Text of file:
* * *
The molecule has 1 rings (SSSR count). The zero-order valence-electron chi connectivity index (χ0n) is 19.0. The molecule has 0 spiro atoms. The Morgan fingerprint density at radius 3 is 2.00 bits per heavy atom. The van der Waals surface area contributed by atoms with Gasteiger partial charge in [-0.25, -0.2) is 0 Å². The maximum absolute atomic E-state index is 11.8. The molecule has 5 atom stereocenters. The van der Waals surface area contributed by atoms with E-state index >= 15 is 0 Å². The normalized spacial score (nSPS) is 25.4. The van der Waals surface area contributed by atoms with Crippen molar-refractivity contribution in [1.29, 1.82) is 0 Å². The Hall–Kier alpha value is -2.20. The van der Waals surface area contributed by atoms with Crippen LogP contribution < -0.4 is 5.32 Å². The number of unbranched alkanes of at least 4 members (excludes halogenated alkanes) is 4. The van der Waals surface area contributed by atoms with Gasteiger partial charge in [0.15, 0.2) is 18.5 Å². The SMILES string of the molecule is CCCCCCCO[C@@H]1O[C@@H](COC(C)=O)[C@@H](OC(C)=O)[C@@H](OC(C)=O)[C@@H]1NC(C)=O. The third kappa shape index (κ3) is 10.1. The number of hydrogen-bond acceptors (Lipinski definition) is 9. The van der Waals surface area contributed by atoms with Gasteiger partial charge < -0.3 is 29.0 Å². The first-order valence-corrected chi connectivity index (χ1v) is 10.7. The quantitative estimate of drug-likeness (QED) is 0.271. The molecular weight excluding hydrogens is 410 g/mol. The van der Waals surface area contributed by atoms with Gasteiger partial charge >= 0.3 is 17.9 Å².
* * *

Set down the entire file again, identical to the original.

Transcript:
The molecule has 1 rings (SSSR count). The zero-order valence-electron chi connectivity index (χ0n) is 19.0. The molecule has 0 spiro atoms. The Morgan fingerprint density at radius 3 is 2.00 bits per heavy atom. The van der Waals surface area contributed by atoms with Gasteiger partial charge in [-0.25, -0.2) is 0 Å². The maximum absolute atomic E-state index is 11.8. The molecule has 5 atom stereocenters. The van der Waals surface area contributed by atoms with E-state index >= 15 is 0 Å². The normalized spacial score (nSPS) is 25.4. The van der Waals surface area contributed by atoms with Crippen molar-refractivity contribution in [1.29, 1.82) is 0 Å². The Hall–Kier alpha value is -2.20. The van der Waals surface area contributed by atoms with Crippen LogP contribution < -0.4 is 5.32 Å². The number of unbranched alkanes of at least 4 members (excludes halogenated alkanes) is 4. The van der Waals surface area contributed by atoms with Gasteiger partial charge in [0.15, 0.2) is 18.5 Å². The SMILES string of the molecule is CCCCCCCO[C@@H]1O[C@@H](COC(C)=O)[C@@H](OC(C)=O)[C@@H](OC(C)=O)[C@@H]1NC(C)=O. The third kappa shape index (κ3) is 10.1. The number of hydrogen-bond acceptors (Lipinski definition) is 9. The van der Waals surface area contributed by atoms with Gasteiger partial charge < -0.3 is 29.0 Å². The first-order valence-corrected chi connectivity index (χ1v) is 10.7. The quantitative estimate of drug-likeness (QED) is 0.271. The molecular weight excluding hydrogens is 410 g/mol. The van der Waals surface area contributed by atoms with Gasteiger partial charge >= 0.3 is 17.9 Å².